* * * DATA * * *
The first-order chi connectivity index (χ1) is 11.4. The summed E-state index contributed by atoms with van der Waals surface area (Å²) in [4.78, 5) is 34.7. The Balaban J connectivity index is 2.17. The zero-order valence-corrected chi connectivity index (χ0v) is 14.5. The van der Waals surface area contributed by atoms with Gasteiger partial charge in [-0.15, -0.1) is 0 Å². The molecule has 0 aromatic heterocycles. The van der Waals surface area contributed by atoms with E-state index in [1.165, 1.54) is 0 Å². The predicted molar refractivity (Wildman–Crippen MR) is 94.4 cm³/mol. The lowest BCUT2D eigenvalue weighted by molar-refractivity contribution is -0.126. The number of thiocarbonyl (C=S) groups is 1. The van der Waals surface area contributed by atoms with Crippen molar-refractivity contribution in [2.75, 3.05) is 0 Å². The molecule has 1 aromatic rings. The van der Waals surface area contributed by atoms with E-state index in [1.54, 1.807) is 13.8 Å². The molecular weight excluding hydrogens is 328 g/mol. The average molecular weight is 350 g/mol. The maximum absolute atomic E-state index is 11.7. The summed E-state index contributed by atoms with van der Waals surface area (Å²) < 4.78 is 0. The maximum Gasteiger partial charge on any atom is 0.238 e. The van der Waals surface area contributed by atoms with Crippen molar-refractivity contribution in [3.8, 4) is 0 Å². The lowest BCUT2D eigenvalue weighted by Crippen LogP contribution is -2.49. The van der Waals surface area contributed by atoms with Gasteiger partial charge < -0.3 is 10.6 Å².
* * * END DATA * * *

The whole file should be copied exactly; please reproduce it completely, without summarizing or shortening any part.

The first-order chi connectivity index (χ1) is 11.4. The summed E-state index contributed by atoms with van der Waals surface area (Å²) in [4.78, 5) is 34.7. The Balaban J connectivity index is 2.17. The zero-order valence-corrected chi connectivity index (χ0v) is 14.5. The van der Waals surface area contributed by atoms with Gasteiger partial charge in [-0.15, -0.1) is 0 Å². The molecule has 0 aromatic heterocycles. The van der Waals surface area contributed by atoms with E-state index in [1.165, 1.54) is 0 Å². The predicted molar refractivity (Wildman–Crippen MR) is 94.4 cm³/mol. The lowest BCUT2D eigenvalue weighted by molar-refractivity contribution is -0.126. The number of thiocarbonyl (C=S) groups is 1. The van der Waals surface area contributed by atoms with Crippen molar-refractivity contribution in [2.75, 3.05) is 0 Å². The molecule has 1 aromatic rings. The van der Waals surface area contributed by atoms with E-state index in [1.54, 1.807) is 13.8 Å². The molecular weight excluding hydrogens is 328 g/mol. The average molecular weight is 350 g/mol. The maximum absolute atomic E-state index is 11.7. The summed E-state index contributed by atoms with van der Waals surface area (Å²) < 4.78 is 0. The maximum Gasteiger partial charge on any atom is 0.238 e. The van der Waals surface area contributed by atoms with Crippen molar-refractivity contribution in [3.8, 4) is 0 Å². The lowest BCUT2D eigenvalue weighted by Crippen LogP contribution is -2.49. The van der Waals surface area contributed by atoms with Gasteiger partial charge < -0.3 is 10.6 Å².